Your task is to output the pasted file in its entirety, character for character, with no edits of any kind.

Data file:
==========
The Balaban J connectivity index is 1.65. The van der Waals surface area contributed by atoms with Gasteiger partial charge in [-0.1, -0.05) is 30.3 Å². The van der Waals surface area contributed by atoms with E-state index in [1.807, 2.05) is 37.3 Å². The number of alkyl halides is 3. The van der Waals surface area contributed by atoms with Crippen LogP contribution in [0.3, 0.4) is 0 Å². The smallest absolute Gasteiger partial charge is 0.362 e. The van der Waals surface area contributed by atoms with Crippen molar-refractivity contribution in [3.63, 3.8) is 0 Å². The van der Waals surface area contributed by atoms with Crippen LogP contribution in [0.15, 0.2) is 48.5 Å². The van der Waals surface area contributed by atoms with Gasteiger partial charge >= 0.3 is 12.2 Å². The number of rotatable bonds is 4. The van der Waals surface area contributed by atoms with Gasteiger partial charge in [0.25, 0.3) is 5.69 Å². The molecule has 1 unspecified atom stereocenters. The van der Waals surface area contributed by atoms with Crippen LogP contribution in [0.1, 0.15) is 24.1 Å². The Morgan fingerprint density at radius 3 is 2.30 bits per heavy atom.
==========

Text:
The Balaban J connectivity index is 1.65. The van der Waals surface area contributed by atoms with Gasteiger partial charge in [-0.1, -0.05) is 30.3 Å². The van der Waals surface area contributed by atoms with E-state index in [1.807, 2.05) is 37.3 Å². The number of alkyl halides is 3. The van der Waals surface area contributed by atoms with Crippen LogP contribution in [0.3, 0.4) is 0 Å². The smallest absolute Gasteiger partial charge is 0.362 e. The van der Waals surface area contributed by atoms with Crippen molar-refractivity contribution in [3.63, 3.8) is 0 Å². The van der Waals surface area contributed by atoms with Crippen LogP contribution in [0.15, 0.2) is 48.5 Å². The van der Waals surface area contributed by atoms with Gasteiger partial charge >= 0.3 is 12.2 Å². The number of rotatable bonds is 4. The van der Waals surface area contributed by atoms with Gasteiger partial charge in [0.25, 0.3) is 5.69 Å². The molecule has 1 unspecified atom stereocenters. The van der Waals surface area contributed by atoms with Crippen LogP contribution in [0.1, 0.15) is 24.1 Å². The Morgan fingerprint density at radius 3 is 2.30 bits per heavy atom.